• Hypertension (high blood pressure)
  • Atrial fibrillation (irregular heartbeat)
  • Low potassium levels
  • Muscle cramps
  • Weakness

High blood pressure also puts a person at an increased risk of heart attack, stroke, and other serious heart-related conditions. Additionally, excessive aldosterone secretion could lead to a rare condition called Conn’s disease (primary aldosteronism).

Adrenaline-Producing Adrenal Tumors

In some cases, adrenal gland tumors secrete abnormally high adrenaline and noradrenaline (sometimes called norepinephrine). Symptoms can include high blood pressure, excessive sweating, frequent headaches, weight loss, weakness, and feelings of anxiousness.

Types of Adrenocortical Tumors

The two main types of adrenal cortex tumors include adrenocortical adenomas and carcinomas. Adrenocortical adenomas are benign (non-cancerous), and carcinomas are malignant (cancerous).

Benign Adrenal Tumors vs. Cancerous Adrenal Tumors

Adrenal adenomas are usually smaller than 2 inches and occur in a single gland, though it’s possible to develop benign tumors in both. People with adrenal cortex adenomas often won’t experience symptoms and may not be aware of the growth.

However, benign adenomas lead to excess steroid hormones in some cases, which can result in symptoms similar to cancerous growth. For instance, a functioning tumor is a type of adenoma that produces hormones in excess, potentially causing medical conditions such as Cushing syndrome. But as noted above, both benign and malignant adrenal tumors can lead to Cushing syndrome.

This is why it can be difficult to determine whether a tumor is cancerous. And devastatingly, it may not be detected until the cancer cells spread to other parts of the body.

Explore Alternative Cancer Treatments

When adrenal carcinomas are detected in the early stages and treated accordingly, full recovery is possible. In some cases, adrenal cancer treatment can also slow the progression of a cancerous tumor or prevent a recurrence.

Treatment plans often involve surgery, chemotherapy, radiation therapy, anti-cancer medications, or a combination of methods. While these approaches can be effective, they’re associated with a suppressed immune system and a range of uncomfortable side effects.

With this in mind, Immunity Therapy Center offers several alternative treatments for managing various types of cancer. This includes biomagnetic therapy, stem cell therapy, enzyme therapy, immunotherapy treatment, regenerative cell therapy, and laser treatment.

We’re dedicated to providing personalized cancer care plans, each one structured around the patient’s unique health needs and diagnosis. Contact us at Immunity Therapy Center to learn more about our natural therapies or schedule a free consultation.


Written By: Dr. Adolfo Carrillo

Dr. Adolfo Carrillo is a Board Certified Medical Doctor from Universidad Autónoma de Baja California.

Dr. Carrillo has been collaborating with Dr. Bautista for over 5 years as a treating physician at the Immunity the Immunity Therapy Center. Dr. Carrillo is a charismatic Doctor whose knowledge and commitment to patient care and bringing healing to patients is a valuable asset to our center.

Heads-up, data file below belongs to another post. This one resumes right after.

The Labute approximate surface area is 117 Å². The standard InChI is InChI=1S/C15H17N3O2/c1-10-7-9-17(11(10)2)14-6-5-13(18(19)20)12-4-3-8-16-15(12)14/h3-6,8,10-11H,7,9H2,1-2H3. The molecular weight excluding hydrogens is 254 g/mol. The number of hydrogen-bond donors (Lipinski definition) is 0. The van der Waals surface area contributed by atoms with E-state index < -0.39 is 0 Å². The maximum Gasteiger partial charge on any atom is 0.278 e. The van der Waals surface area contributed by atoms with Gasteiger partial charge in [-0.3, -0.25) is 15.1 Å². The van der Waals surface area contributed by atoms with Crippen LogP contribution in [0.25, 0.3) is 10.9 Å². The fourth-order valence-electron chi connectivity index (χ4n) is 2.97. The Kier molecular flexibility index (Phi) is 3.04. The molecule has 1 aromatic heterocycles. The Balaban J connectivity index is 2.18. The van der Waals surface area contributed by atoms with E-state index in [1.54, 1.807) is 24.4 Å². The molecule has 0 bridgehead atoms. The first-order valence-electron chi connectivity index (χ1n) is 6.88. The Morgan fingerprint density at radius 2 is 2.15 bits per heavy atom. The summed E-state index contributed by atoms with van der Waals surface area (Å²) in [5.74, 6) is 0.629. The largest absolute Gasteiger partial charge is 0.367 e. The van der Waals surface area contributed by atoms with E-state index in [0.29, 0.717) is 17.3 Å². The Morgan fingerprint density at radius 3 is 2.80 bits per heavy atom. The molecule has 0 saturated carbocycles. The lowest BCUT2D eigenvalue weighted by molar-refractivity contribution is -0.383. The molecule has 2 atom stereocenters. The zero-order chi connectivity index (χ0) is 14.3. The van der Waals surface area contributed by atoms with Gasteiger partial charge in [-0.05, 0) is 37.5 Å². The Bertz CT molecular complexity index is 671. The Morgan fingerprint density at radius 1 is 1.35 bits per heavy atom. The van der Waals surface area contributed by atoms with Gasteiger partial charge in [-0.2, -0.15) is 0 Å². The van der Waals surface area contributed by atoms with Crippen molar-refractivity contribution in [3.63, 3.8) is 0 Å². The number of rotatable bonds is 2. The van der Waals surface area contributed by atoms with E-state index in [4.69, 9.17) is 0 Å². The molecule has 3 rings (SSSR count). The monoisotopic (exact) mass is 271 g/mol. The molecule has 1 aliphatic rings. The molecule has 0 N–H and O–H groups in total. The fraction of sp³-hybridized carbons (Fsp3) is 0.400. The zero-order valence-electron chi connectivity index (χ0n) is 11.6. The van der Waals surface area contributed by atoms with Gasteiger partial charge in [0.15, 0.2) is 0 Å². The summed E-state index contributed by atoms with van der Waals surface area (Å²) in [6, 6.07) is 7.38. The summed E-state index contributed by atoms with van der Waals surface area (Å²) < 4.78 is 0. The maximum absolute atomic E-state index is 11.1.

External Sources: 

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  4. American Cancer Society. Signs and Symptoms of Adrenal Cancers.
  5. National Cancer Institute. Adrenocortical Carcinoma Treatment (Adult) (PDQ®)–Patient Version.
  6. Medline Plus. Adrenal Gland Cancer.
  7. NIH. Cushing’s Syndrome.
  8. Carling Adrenal Center. Adrenal Metastasis: An Overview of Adrenal Metastasis.
  9. Scott JH, Menouar MA, Dunn RJ. Physiology, Aldosterone. [Updated 2021 Feb 15]. In: StatPearls [Internet]. Treasure Island (FL): StatPearls Publishing; 2021 Jan-. Available from:
  10. NIH. Neuroendocrine tumor.
  11. NIH. Symptoms and Causes of Adrenal Insufficiency & Addison’s Disease.
  12. Mellon MJ, Sethi A, Sundaram CP. Laparoscopic adrenalectomy: Surgical techniques. Indian J Urol. 2008;24(4):583-589.
  13. NIH. Pheochromocytoma.
  14. NIH. Functioning tumor.
  15. Medline Plus. Cushing syndrome due to adrenal tumor.
  16. Medline Plus. Aldosterone-producing adenoma.
August 16, 2021

Dr. Carlos Bautista is a Board Certified Medical Doctor. He received his Medical Degree from Universidad Autónoma de Baja California and has more than 20 years of experience working with Alternative Medicine to treat cancer, autoimmune diseases, chronic degenerative diseases, and infectious diseases. He opened Immunity Therapy Center in 2007 with the goal of providing the highest quality medical care for more than 5,000 patients.

At Immunity Therapy Center, our goal is to provide objective, updated, and research-based information on all health-related topics. This article is based on scientific research and/or other scientific articles. All information has been fact-checked and reviewed by Dr. Carlos Bautista, a Board Certified Medical Doctor at Immunity Therapy Center. All information published on the site must undergo an extensive review process to ensure accuracy. This article contains trusted sources with all references hyperlinked for the reader's visibility.